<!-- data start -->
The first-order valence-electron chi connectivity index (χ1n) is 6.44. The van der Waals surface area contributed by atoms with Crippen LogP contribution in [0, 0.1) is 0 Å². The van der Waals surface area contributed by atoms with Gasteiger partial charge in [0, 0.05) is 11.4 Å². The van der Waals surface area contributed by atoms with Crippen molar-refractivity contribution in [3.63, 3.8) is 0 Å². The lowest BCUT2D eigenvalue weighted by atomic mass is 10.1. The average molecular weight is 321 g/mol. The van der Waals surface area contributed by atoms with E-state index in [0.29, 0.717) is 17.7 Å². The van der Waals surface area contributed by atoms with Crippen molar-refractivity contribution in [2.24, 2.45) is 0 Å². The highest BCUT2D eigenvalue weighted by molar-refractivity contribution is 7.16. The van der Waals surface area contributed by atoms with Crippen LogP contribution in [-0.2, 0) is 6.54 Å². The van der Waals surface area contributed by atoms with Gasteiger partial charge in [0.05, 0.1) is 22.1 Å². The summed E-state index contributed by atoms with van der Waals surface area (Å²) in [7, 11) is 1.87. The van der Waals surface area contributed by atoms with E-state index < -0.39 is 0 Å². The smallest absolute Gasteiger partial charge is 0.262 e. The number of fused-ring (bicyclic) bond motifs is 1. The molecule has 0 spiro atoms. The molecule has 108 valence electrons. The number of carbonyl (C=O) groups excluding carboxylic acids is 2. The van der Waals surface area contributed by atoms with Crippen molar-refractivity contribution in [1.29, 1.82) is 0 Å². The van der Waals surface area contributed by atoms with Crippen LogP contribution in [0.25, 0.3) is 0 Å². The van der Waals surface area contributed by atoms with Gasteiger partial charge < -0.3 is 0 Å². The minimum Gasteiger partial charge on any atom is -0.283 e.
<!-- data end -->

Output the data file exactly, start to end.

The first-order valence-electron chi connectivity index (χ1n) is 6.44. The van der Waals surface area contributed by atoms with Crippen LogP contribution in [0, 0.1) is 0 Å². The van der Waals surface area contributed by atoms with Gasteiger partial charge in [0, 0.05) is 11.4 Å². The van der Waals surface area contributed by atoms with Crippen molar-refractivity contribution in [3.63, 3.8) is 0 Å². The lowest BCUT2D eigenvalue weighted by atomic mass is 10.1. The average molecular weight is 321 g/mol. The van der Waals surface area contributed by atoms with E-state index in [0.29, 0.717) is 17.7 Å². The van der Waals surface area contributed by atoms with Crippen molar-refractivity contribution in [2.24, 2.45) is 0 Å². The highest BCUT2D eigenvalue weighted by molar-refractivity contribution is 7.16. The van der Waals surface area contributed by atoms with Crippen LogP contribution in [-0.2, 0) is 6.54 Å². The van der Waals surface area contributed by atoms with Gasteiger partial charge in [0.05, 0.1) is 22.1 Å². The summed E-state index contributed by atoms with van der Waals surface area (Å²) in [7, 11) is 1.87. The van der Waals surface area contributed by atoms with E-state index < -0.39 is 0 Å². The smallest absolute Gasteiger partial charge is 0.262 e. The number of fused-ring (bicyclic) bond motifs is 1. The molecule has 0 spiro atoms. The molecule has 108 valence electrons. The number of carbonyl (C=O) groups excluding carboxylic acids is 2. The van der Waals surface area contributed by atoms with Crippen molar-refractivity contribution in [1.29, 1.82) is 0 Å². The van der Waals surface area contributed by atoms with Crippen LogP contribution in [0.25, 0.3) is 0 Å². The van der Waals surface area contributed by atoms with Gasteiger partial charge < -0.3 is 0 Å². The minimum Gasteiger partial charge on any atom is -0.283 e.